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Check out this beer and pierogi tasting

On December 19, Mom-Mom’s is teaming up with beer expert Meredith Williams of Home Brewed Events for a pierogi and piwo (Polish for beer) pairing. Try three pierogi paired with three different beers and learn about the craft behind each. Plus, meet the pierogi pros behind Mom-Mom’s! December 19, 6:30-8:30pm, $40, Mom-Mom’s Kitchen, 2551 Orthodox Street. 

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About Foodizen

Foodizen, a regular feature from The Citizen, delves into the nexus of food and culture in cities, as a way to tell us about the people, experiences, tastes and history of Philadelphia.

We know that food is about more than food. And food stories intersect with the roiling life of the city—its politics, diversity, education, its ideas of home, the environment and quality of life.

Through food, we can see how people strive for sustainability; survive food deserts; maintain urban farms; build restaurants with social consciences; use restaurants as centers for activism, welcome and good cheer.

We can see how people live—and what keeps them doing it.

Foodizen takes us into neighborhoods, far from the Center City foodie epicenter, not just for stories but also for community gatherings to explore some of the ideas that are continuously re-creating the city of Philadelphia.

See more of the series here:

Cheat Sheet

Four great spots for pierogi in Philly

A plate of pierogi with a dollop of sour cream on top in Philadelphia
Photo by Molly Seavey-Nesper

Philadelphia’s River Wards, particularly Port Richmond, have been a Polish-American enclave for decades. Here are a few of food writer Jason Wilson’s favorites for Polish food in Philly. Go super hungry and make a whole food tour out of it.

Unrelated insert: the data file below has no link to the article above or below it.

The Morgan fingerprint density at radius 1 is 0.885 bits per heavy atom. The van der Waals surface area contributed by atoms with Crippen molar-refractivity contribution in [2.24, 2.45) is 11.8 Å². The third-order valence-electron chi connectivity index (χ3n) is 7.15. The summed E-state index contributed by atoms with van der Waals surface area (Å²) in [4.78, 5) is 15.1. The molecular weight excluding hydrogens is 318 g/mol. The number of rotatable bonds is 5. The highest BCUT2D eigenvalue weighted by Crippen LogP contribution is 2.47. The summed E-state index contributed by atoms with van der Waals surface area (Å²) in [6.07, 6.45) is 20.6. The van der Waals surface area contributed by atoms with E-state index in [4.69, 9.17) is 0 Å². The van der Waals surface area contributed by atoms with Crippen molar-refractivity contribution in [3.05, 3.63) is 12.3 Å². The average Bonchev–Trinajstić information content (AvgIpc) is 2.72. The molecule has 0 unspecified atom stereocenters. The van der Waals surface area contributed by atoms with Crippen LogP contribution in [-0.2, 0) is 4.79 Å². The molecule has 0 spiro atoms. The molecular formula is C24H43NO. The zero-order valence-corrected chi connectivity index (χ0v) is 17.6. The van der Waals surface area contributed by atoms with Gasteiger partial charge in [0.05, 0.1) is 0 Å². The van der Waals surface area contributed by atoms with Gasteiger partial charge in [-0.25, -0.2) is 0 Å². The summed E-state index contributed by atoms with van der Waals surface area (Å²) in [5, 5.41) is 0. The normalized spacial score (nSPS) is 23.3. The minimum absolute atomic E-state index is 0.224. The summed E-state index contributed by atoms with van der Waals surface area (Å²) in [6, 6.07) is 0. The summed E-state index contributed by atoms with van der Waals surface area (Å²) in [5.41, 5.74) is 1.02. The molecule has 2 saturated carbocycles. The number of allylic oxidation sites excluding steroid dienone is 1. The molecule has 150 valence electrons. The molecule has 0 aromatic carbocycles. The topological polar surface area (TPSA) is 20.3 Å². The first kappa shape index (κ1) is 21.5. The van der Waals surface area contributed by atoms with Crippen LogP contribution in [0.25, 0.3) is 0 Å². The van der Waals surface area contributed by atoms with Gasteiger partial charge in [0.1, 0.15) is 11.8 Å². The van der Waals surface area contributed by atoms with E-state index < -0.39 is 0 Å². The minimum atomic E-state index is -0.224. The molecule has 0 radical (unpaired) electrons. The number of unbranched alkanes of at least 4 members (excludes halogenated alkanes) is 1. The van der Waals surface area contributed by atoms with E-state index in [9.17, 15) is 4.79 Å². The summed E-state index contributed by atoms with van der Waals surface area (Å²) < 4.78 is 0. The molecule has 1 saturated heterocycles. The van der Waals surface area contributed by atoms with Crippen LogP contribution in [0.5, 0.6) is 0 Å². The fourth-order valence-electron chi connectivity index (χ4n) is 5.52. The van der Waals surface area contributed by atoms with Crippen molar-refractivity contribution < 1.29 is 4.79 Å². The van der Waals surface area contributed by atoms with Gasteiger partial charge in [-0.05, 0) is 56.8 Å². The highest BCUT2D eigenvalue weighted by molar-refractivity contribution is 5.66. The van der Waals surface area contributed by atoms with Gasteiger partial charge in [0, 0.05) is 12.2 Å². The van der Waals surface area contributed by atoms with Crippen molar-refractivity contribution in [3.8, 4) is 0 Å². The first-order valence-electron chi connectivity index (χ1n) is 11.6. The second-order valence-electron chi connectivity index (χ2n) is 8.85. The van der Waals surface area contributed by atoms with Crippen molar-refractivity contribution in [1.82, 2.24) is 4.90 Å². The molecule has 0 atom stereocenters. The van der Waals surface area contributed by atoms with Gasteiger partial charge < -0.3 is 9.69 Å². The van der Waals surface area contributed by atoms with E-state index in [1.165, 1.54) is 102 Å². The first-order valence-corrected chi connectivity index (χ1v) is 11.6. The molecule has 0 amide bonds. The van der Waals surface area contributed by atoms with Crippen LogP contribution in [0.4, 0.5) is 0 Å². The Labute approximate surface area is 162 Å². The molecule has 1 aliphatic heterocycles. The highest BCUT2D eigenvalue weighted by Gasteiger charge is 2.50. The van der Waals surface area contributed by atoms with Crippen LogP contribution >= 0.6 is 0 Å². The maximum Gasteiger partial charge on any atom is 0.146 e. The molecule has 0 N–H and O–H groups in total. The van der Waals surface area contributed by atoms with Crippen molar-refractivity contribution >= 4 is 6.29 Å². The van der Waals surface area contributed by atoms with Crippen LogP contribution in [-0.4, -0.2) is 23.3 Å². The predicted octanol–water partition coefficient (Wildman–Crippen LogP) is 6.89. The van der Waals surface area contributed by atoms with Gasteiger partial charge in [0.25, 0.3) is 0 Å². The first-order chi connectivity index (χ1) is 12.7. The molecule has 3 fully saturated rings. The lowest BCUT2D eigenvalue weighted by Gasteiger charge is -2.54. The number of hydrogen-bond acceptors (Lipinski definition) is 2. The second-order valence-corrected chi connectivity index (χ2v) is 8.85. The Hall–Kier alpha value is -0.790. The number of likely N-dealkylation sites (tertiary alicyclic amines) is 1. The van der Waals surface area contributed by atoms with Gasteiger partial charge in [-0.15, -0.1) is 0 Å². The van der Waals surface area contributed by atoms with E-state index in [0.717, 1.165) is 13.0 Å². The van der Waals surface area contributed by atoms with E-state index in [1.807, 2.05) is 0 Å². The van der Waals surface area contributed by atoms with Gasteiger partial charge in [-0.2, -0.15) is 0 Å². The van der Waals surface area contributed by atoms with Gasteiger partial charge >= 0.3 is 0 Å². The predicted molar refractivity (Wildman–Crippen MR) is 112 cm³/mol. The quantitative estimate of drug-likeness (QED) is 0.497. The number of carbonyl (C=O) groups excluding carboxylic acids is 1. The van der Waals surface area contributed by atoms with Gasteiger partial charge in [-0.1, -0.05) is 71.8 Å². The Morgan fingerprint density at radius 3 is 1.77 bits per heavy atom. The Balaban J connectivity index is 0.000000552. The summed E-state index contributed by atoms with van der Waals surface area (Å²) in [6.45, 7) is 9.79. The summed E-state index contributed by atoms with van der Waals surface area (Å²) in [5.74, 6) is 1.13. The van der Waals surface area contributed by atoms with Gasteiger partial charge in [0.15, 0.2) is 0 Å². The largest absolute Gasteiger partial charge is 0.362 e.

Dinner House (2706 E. Allegheny Avenue) for pickle soup, stuffed cabbage and pierogi

Czerw’s Kielbasy (3370 Tilton Street) for kielbasa

Stock’s Bakery (2614 E. Lehigh Avenue) for authentic Polish pound cake

Then, of course, there’s Mom-Mom’s in Bridesburg (2551 Orthodox Street), where you’ll find classic potato pierogi, spicy kielbasa from Czerw’s, pickle soup, beet salad and golabki (cabbage rolls stuffed with beef, pork, and rice).

Follow them on Instagram (@mommomnomnom) to find out when their South Street location will open.

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Foodizen: Why Is Ravioli Worth More Than Pierogi?

How Mom-Mom’s Kitchen is working to spread the good word on Polish food in Philadelphia

How Mom-Mom’s Kitchen is working to spread the good word on Polish food in Philadelphia

Ryan Elmore has learned a few lessons about pierogi in the four years since he and partner Kaitlin Wines started Mom-Moms’s Kitchen, first as a Polish food cart and then as a stand-alone restaurant in Bridesburg.

Custom HaloFirst, Elmore says: “Never make pierogies alone.” He and Wines learned quickly that there’s a reason pierogi-making has long been the domain of clusters of older Polish women in church groups during the holidays. “It’s a group project, a family project. It’s really labor intensive. To make 200 to 300 takes about four to five hours.” At this point, Mom-Mom’s Kitchen makes about 3,000 to 4,000 hand-pinched pierogi each week.

Mom-Mom's Kitchen owners Kaitlin Wines and Ryan Elmore hold plates of Polish food at their South Street restaurant
Wines and Ryan

The next hard truth: “You don’t make as much money on pierogi as you do on ravioli,” he says. In the unjust dumpling economy (which David Chang railed against in Ugly Delicious’ first season) a pierogi costs slightly more than a Chinese dumpling or an empanada, but significantly less than a plate of stuffed pasta in an Italian restaurant.

Do SomethingWhether it’s due to labor intensive methods or cultural chauvinism, there’s an egregious lack of awareness of Polish cuisine. “Polish food is really underrepresented,” Elmore says. “There’s not many young people making Polish food.” Wines and Elmore have made it a mission to correct this.

Named after Wines’ 97-year-old grandmother, Mom-Mom’s Kitchen began as a 4-by-8-foot food cart in 2015, often parked at the Garden Variety beer garden in Northern Liberties or late night in Fishtown at Frankford and Girard.